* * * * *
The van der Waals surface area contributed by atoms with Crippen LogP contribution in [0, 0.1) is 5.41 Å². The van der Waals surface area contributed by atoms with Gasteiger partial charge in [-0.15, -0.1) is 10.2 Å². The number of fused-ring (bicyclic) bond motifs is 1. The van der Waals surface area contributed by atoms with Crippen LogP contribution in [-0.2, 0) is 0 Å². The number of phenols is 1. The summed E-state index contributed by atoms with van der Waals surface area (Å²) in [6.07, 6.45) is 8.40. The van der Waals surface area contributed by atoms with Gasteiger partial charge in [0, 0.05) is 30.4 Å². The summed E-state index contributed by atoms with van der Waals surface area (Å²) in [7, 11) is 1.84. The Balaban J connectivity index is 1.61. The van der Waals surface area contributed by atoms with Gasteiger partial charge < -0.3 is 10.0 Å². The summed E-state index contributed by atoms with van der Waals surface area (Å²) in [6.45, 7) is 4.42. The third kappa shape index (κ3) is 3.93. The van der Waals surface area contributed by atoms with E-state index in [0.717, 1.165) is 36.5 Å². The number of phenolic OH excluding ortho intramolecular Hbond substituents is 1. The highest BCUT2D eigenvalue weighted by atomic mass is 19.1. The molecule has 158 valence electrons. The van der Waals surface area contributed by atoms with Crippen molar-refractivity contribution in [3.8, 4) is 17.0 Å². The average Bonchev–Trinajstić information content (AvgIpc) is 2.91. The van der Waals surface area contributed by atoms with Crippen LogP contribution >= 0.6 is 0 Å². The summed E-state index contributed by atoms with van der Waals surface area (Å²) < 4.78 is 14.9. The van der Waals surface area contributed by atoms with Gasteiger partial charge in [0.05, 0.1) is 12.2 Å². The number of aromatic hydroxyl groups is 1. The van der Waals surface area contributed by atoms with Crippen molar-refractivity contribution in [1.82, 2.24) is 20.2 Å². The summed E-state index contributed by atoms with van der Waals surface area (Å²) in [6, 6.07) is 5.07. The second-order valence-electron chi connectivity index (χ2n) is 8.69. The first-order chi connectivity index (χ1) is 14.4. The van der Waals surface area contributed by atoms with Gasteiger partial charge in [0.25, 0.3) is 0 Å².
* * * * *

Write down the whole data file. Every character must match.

The van der Waals surface area contributed by atoms with Crippen LogP contribution in [0, 0.1) is 5.41 Å². The van der Waals surface area contributed by atoms with Gasteiger partial charge in [-0.15, -0.1) is 10.2 Å². The number of fused-ring (bicyclic) bond motifs is 1. The van der Waals surface area contributed by atoms with Crippen LogP contribution in [-0.2, 0) is 0 Å². The number of phenols is 1. The summed E-state index contributed by atoms with van der Waals surface area (Å²) in [6.07, 6.45) is 8.40. The van der Waals surface area contributed by atoms with Gasteiger partial charge in [0, 0.05) is 30.4 Å². The summed E-state index contributed by atoms with van der Waals surface area (Å²) in [7, 11) is 1.84. The Balaban J connectivity index is 1.61. The van der Waals surface area contributed by atoms with Gasteiger partial charge < -0.3 is 10.0 Å². The summed E-state index contributed by atoms with van der Waals surface area (Å²) in [6.45, 7) is 4.42. The third kappa shape index (κ3) is 3.93. The van der Waals surface area contributed by atoms with E-state index in [0.717, 1.165) is 36.5 Å². The number of phenolic OH excluding ortho intramolecular Hbond substituents is 1. The highest BCUT2D eigenvalue weighted by atomic mass is 19.1. The molecule has 158 valence electrons. The van der Waals surface area contributed by atoms with Crippen molar-refractivity contribution in [3.8, 4) is 17.0 Å². The average Bonchev–Trinajstić information content (AvgIpc) is 2.91. The van der Waals surface area contributed by atoms with Crippen LogP contribution >= 0.6 is 0 Å². The summed E-state index contributed by atoms with van der Waals surface area (Å²) < 4.78 is 14.9. The van der Waals surface area contributed by atoms with Gasteiger partial charge in [0.05, 0.1) is 12.2 Å². The number of aromatic hydroxyl groups is 1. The van der Waals surface area contributed by atoms with Crippen molar-refractivity contribution in [1.82, 2.24) is 20.2 Å². The summed E-state index contributed by atoms with van der Waals surface area (Å²) in [6, 6.07) is 5.07. The second-order valence-electron chi connectivity index (χ2n) is 8.69. The first-order chi connectivity index (χ1) is 14.4. The van der Waals surface area contributed by atoms with Gasteiger partial charge in [0.25, 0.3) is 0 Å².